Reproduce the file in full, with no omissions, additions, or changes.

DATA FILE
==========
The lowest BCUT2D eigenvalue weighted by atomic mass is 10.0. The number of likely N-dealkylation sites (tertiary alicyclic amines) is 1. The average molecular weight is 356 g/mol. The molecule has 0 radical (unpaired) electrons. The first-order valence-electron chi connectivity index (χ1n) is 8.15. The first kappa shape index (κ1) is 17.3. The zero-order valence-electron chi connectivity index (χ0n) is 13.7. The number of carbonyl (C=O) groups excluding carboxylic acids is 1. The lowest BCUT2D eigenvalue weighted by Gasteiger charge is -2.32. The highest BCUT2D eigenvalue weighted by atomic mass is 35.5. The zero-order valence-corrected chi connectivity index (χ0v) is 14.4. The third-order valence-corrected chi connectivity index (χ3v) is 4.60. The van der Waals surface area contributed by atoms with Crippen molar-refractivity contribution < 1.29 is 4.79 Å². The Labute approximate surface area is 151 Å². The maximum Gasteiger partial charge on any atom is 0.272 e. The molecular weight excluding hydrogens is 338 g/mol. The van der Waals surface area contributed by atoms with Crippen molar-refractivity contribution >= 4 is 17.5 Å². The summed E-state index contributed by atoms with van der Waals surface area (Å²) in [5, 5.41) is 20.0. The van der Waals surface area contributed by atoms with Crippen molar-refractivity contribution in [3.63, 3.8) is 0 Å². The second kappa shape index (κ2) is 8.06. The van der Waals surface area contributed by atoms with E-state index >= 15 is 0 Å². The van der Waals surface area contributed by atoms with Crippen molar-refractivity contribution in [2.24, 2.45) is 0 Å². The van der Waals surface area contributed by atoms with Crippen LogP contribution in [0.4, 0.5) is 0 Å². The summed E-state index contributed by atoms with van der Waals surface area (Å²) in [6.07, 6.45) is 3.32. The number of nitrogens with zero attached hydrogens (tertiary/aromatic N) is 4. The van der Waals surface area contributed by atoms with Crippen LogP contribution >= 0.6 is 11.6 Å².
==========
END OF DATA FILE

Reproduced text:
The lowest BCUT2D eigenvalue weighted by atomic mass is 10.0. The number of likely N-dealkylation sites (tertiary alicyclic amines) is 1. The average molecular weight is 356 g/mol. The molecule has 0 radical (unpaired) electrons. The first-order valence-electron chi connectivity index (χ1n) is 8.15. The first kappa shape index (κ1) is 17.3. The zero-order valence-electron chi connectivity index (χ0n) is 13.7. The number of carbonyl (C=O) groups excluding carboxylic acids is 1. The lowest BCUT2D eigenvalue weighted by Gasteiger charge is -2.32. The highest BCUT2D eigenvalue weighted by atomic mass is 35.5. The zero-order valence-corrected chi connectivity index (χ0v) is 14.4. The third-order valence-corrected chi connectivity index (χ3v) is 4.60. The van der Waals surface area contributed by atoms with Crippen molar-refractivity contribution < 1.29 is 4.79 Å². The Labute approximate surface area is 151 Å². The maximum Gasteiger partial charge on any atom is 0.272 e. The molecular weight excluding hydrogens is 338 g/mol. The van der Waals surface area contributed by atoms with Crippen molar-refractivity contribution >= 4 is 17.5 Å². The summed E-state index contributed by atoms with van der Waals surface area (Å²) in [5, 5.41) is 20.0. The van der Waals surface area contributed by atoms with Crippen molar-refractivity contribution in [3.63, 3.8) is 0 Å². The second kappa shape index (κ2) is 8.06. The van der Waals surface area contributed by atoms with E-state index >= 15 is 0 Å². The van der Waals surface area contributed by atoms with Crippen molar-refractivity contribution in [2.24, 2.45) is 0 Å². The van der Waals surface area contributed by atoms with Crippen LogP contribution in [0.4, 0.5) is 0 Å². The summed E-state index contributed by atoms with van der Waals surface area (Å²) in [6.07, 6.45) is 3.32. The number of nitrogens with zero attached hydrogens (tertiary/aromatic N) is 4. The van der Waals surface area contributed by atoms with Crippen LogP contribution >= 0.6 is 11.6 Å².